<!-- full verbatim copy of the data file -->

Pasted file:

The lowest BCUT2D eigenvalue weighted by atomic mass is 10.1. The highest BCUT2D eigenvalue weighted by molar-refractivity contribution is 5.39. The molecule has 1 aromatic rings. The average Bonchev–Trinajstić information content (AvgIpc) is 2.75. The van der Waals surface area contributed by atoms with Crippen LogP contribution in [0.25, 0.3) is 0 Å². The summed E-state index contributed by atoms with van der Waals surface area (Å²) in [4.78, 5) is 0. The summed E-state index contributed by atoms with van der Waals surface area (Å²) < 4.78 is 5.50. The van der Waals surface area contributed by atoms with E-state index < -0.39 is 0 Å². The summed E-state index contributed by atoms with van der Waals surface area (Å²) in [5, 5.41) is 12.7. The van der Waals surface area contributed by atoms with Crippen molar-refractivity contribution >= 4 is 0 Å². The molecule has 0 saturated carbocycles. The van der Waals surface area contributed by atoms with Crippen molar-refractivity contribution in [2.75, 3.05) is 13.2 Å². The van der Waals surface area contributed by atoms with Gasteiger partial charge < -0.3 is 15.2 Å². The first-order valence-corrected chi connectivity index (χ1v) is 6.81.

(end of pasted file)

The lowest BCUT2D eigenvalue weighted by atomic mass is 10.1. The highest BCUT2D eigenvalue weighted by molar-refractivity contribution is 5.39. The molecule has 1 aromatic rings. The average Bonchev–Trinajstić information content (AvgIpc) is 2.75. The van der Waals surface area contributed by atoms with Crippen LogP contribution in [0.25, 0.3) is 0 Å². The summed E-state index contributed by atoms with van der Waals surface area (Å²) in [4.78, 5) is 0. The summed E-state index contributed by atoms with van der Waals surface area (Å²) < 4.78 is 5.50. The van der Waals surface area contributed by atoms with E-state index < -0.39 is 0 Å². The summed E-state index contributed by atoms with van der Waals surface area (Å²) in [5, 5.41) is 12.7. The van der Waals surface area contributed by atoms with Crippen molar-refractivity contribution >= 4 is 0 Å². The molecule has 0 saturated carbocycles. The van der Waals surface area contributed by atoms with Crippen molar-refractivity contribution in [2.75, 3.05) is 13.2 Å². The van der Waals surface area contributed by atoms with Gasteiger partial charge < -0.3 is 15.2 Å². The first-order valence-corrected chi connectivity index (χ1v) is 6.81.